It’s always nice to go to a new country and meet new fans. It’s pretty amazing when you play somewhere you have never been to and people sing along to your songs. It’s also amazing to be inspired by their music, especially their old music, which comes from their culture, from their history and has nothing to do with anyone or anywhere else.
You perform on accordion, piano and guitar. Am I correct in saying you are self-taught on all of these?
Yes. I have a bit of a problem with music teachers. I strongly recommend teaching yourself how to play. Most music teachers will teach you nothing but cliché.
Which instrument did you begin on? And which is your main go-to for writing?
I like to play different instruments when I write as each produces its own style and character. I began on the piano.
Do you write every day? And if so, do you have any writing rituals or even a preferred time and place? Also, are you able to write whilst on tour?
I write a lot of days and I have written whole albums on tour. I’m in Australia at the moment and I know I wrote The Gorey End when I was here many years ago. When you have written as many songs as me it doesn’t do any harm to have a day off now and again!
You have a very beautiful and very distinctive singing voice. Was it a conscious decision to sing in higher registers or did that come naturally? Do you do anything, in particular, to look after your voice?
I have always found it very easy to sing in a high register but I also did make a conscious decision to do it and play the accordion. It’s all about having a distinctive style. Nobody wants to hear another Bob Dylan. We have had one of those already!
In regard to the subject matter of your songs, you write in a diverse range of subjects, but you often come to dark, macabre subjects or indeed tragic characters. Is this the influence of vaudeville theatre?
Not really. It’s more the influence of life. Look at most artists. They pretty much all come to the same conclusion. We are all sitting on a death row waiting for the sickle to be swung.
(Photo by Daniela Matejschek)
You also write in ways which champion the marginalised, the outcasts and those in the ‘underground’, so to speak. Are these metaphorical devices or do you indeed meet a lot of these sorts of people and feel lots of empathy?
I feel lots of empathy for outsiders. I suppose I’m an outsider myself. I can’t even begin to get my head around why people like Lady Gaga and A Star Is Born. It is just utterly incomprehensible as is most contemporary pop music. It all just appears to be a never ending deodorant advert to me.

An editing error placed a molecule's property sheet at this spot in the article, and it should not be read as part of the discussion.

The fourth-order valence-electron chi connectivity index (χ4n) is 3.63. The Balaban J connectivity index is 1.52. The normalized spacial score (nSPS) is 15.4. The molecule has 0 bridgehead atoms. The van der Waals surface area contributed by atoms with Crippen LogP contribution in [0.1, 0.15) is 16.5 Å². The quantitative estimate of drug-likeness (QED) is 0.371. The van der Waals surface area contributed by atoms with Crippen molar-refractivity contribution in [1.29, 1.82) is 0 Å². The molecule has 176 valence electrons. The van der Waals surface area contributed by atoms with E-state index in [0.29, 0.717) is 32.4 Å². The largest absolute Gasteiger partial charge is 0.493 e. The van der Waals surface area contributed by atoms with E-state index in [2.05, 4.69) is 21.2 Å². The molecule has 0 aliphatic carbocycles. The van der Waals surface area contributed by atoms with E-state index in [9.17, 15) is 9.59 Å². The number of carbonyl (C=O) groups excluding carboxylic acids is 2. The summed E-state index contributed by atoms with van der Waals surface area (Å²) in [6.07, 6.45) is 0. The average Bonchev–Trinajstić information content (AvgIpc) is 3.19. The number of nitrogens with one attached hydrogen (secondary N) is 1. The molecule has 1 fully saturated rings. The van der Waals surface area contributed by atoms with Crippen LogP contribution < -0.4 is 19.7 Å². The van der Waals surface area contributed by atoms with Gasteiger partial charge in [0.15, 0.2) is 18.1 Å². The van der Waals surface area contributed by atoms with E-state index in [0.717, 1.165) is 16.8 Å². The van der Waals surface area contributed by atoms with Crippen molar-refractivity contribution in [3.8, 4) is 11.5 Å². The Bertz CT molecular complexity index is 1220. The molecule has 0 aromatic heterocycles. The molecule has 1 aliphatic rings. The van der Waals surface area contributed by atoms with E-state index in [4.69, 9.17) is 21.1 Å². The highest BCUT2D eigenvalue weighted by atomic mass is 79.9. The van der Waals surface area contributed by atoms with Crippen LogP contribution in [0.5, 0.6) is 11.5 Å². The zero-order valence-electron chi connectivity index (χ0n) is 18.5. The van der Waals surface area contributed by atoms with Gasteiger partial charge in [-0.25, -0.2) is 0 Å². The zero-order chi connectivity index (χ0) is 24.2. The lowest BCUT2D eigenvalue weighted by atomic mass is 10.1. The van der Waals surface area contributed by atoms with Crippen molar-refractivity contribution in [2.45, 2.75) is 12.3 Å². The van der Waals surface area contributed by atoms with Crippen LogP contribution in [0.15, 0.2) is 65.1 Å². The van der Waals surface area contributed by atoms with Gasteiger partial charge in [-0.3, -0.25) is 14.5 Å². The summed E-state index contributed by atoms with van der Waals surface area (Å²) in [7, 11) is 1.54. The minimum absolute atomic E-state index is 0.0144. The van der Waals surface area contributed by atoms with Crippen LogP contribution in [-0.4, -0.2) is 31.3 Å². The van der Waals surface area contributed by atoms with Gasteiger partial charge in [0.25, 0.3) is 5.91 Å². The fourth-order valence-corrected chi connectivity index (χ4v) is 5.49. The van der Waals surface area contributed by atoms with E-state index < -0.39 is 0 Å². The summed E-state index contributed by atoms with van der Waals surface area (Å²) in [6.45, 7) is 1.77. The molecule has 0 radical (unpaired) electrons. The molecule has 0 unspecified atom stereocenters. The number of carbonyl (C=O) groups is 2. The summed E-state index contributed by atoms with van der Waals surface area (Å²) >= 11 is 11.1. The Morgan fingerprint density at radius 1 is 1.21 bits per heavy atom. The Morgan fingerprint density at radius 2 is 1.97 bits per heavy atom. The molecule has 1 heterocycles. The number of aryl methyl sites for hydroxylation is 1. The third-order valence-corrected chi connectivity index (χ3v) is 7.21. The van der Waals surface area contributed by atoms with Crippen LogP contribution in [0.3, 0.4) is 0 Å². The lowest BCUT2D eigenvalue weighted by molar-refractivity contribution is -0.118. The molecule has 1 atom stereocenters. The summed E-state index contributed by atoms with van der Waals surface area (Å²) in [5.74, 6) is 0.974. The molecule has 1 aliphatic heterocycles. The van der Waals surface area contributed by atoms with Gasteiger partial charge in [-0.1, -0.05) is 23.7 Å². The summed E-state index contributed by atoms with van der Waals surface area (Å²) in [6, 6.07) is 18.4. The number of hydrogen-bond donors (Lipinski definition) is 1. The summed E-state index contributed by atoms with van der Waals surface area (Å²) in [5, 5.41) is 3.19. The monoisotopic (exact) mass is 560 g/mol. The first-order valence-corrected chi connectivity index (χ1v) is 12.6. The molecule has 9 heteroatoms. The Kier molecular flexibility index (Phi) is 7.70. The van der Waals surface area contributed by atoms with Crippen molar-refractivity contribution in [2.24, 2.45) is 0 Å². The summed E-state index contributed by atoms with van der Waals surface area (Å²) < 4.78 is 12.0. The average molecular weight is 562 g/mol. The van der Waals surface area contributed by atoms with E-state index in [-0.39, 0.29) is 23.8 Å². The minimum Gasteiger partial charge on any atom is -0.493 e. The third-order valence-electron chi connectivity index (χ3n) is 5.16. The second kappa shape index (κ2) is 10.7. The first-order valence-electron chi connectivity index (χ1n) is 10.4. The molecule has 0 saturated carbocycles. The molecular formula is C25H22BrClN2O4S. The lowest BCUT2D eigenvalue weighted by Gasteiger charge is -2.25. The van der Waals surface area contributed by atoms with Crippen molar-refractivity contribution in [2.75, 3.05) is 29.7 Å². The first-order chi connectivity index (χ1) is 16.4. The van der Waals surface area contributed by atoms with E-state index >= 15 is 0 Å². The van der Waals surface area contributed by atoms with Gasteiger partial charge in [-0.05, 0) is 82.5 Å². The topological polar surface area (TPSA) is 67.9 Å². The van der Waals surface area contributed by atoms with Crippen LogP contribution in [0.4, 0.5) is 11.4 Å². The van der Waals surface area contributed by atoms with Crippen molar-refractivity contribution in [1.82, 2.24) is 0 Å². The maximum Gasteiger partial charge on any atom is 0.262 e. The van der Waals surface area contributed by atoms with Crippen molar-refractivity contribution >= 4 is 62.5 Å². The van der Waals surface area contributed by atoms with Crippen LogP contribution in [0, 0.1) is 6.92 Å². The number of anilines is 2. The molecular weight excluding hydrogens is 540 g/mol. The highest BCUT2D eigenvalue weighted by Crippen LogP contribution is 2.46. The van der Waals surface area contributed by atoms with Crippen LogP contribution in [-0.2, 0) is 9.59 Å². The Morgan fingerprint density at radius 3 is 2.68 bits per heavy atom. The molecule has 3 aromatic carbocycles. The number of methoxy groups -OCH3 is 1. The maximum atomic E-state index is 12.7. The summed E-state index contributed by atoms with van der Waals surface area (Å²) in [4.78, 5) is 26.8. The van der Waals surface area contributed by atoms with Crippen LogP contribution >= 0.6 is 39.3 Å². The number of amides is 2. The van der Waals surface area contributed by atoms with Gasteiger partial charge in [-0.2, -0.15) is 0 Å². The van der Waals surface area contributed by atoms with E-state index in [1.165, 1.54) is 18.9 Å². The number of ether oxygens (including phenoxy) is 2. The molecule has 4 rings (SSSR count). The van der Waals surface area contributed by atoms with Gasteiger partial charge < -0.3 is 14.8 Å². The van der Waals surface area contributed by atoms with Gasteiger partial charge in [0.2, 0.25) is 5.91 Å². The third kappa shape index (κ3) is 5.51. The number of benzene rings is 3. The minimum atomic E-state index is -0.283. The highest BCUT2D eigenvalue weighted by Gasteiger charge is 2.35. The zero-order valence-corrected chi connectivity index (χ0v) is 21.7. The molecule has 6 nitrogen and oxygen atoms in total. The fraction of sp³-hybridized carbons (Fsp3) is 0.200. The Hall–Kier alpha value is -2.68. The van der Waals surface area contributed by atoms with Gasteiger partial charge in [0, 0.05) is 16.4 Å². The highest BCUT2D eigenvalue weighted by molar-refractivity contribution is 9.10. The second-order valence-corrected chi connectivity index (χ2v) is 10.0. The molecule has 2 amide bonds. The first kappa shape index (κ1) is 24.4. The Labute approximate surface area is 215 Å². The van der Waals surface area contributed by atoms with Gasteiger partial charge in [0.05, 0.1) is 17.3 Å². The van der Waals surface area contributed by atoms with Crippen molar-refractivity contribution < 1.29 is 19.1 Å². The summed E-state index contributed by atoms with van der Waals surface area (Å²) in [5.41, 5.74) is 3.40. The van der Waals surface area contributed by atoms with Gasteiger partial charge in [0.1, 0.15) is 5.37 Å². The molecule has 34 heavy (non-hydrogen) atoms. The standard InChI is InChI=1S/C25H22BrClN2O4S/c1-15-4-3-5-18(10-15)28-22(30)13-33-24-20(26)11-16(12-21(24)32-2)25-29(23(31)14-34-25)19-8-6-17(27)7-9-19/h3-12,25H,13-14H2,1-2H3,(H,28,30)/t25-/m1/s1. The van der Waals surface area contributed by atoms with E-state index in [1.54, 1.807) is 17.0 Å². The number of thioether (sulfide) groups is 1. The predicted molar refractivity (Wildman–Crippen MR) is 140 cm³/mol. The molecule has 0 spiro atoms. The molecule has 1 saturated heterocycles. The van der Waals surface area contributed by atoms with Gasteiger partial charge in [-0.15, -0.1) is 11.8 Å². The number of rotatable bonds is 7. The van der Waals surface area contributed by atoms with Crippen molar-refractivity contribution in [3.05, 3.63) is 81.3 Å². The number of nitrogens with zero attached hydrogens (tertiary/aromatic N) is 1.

You are startlingly prolific as a writer. The Tiger Lillies have over 35 albums available: where do you recommend new listeners begin?
I like The Sea, Low Life Lullabies, Circus Songs, The Gorey End, Cold Night In Soho, Hamlet.
When touring, what type of piano do you prefer? Any particular favourites?
I like small Japanese grand pianos made by Yamaha quite a lot.
(Photo by Jakub Hrab)
With guitars, is it mainly acoustics that you go for? What do you tend to like in an acoustic guitar?
I play a solid bodied ukulele a lot at the moment, made in Czech Republic.
Which cities have the best ‘alternative’ scenes and how do you go about finding them?
Small countries seem to have good alternative scenes. They seem to talk to each other more in the underground scene. Generally, big countries are sewn up by the music industry.
How has streaming/Spotify changed your business? Has it worked in your favour?
Apparently yes. I don’t deal with Spotify but it’s meant to be great if you are an underground artist.
Do you find social media a useful and/or rewarding avenue to work with?
It seems to be again a pretty useful tool if you are an underground artist with no record company doing all the work for you.
As independent artists, is it easy or difficult to make a living purely by making music? What advice can you give other bands and musicians looking for this type of career?
I wouldn’t recommend it. Unless you really have got something unusual and original to offer, something that makes people stand up and scream - you are on a hiding to nothing. Unless of course, you are Lady Gaga!
Finally, Martyn, after the touring winds down for Devil’s Fairground, what is next for you and the Tiger Lillies?
I have just written One Penny Opera which I shall try to turn into a new show.
(Photo by Jakub Hrab)
We look forward to seeing The Tiger Lillies on tour throughout Spring. To see if they are playing near you, visit their website here.
We would like to thank Martyn for talking to us and to Martyna Lach for putting us in contact with him.
Interview by Ray McClelland.